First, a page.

Walk Back Tuning A Compound Bow

After paper tuning your bow, it is time to fine tune your results! Think of paper tuning your bow as a macro adjustment and walk back tuning as a micro adjustment. The walk back tune will tell us if our arrow rest or center shot has to be adjusted left or right. When it is set properly, our arrows should always land in the vertical center of the target at 20 yards and at 80 yards. Follow these steps to learn how to walk back tune a compound bow.

Steps for walk back tuning a compound bow

  1. Hang a string from a target wall with a weight attached so you have a plumb line.
  2. Mark a bullseye in the middle of the line and at the top section of the target wall.
  3. With a dialed in 20 yard pin, take a shot at the bullseye.
  4. Now walk back to 30 yards and take another shot at the bullseye with the 20 yard pin.
  5. Do this same process at 35 and 40 yards.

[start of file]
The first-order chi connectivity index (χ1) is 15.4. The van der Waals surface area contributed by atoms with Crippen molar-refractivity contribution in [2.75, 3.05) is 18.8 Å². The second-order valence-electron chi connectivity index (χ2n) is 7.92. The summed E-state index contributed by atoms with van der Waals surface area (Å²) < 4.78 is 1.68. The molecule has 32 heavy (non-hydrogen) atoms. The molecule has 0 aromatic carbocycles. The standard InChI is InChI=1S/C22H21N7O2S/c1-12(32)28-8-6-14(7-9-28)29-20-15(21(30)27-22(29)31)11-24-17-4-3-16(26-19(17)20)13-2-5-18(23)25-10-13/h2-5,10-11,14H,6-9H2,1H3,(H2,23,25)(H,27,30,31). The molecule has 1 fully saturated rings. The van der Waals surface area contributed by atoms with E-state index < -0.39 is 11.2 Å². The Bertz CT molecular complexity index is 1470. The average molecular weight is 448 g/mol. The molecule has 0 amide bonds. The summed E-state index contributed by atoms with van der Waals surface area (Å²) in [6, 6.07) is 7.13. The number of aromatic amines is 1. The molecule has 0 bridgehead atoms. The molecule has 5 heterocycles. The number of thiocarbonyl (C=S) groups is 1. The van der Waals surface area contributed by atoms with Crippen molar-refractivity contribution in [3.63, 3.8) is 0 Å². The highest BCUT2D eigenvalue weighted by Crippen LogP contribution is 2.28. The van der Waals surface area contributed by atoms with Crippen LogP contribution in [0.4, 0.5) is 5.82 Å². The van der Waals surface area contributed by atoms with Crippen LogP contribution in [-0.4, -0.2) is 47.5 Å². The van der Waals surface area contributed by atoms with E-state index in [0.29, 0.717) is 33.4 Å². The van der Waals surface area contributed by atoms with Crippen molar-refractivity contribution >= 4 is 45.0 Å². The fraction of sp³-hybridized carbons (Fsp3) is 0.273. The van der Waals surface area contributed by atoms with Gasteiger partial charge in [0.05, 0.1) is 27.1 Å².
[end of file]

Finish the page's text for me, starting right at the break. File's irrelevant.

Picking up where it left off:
As you take the further shots, if your arrows are drifting to the left or right, you need to adjust your arrow rest the opposite way.

walk back bow tuning
As you adjust your rest a little at a time, you should notice that your arrows will stack differently. Continue with micro adjusting your arrow rest until the arrows land within the plumb line.

walk back tuning

When your arrows stack perfectly, lock in your arrow rest’s setting. This is your perfect center shot.

how to walk back tune a bow

Modified French Tuning

Another method that is a shortened version of the walk back tuning is called modified french tuning. In modified french tuning, you will take a shot at a bullseye from 3 yards. Adjust your pin so that you are hitting the bullseye dead center and then walk back to 10 yards. At ten yards, take a shot at the bullseye. Did it hit to the left or right at 10 yards? If so, move your rest the opposite way of where the arrow hit. If the arrow hit to the left of the bullseye, move the arrow rest in to the right. Resight your pin at the 3 yard distance and repeat the process until you are hitting the bullseye at both distances.

For additional information on walk back tuning and modified french tuning, click here.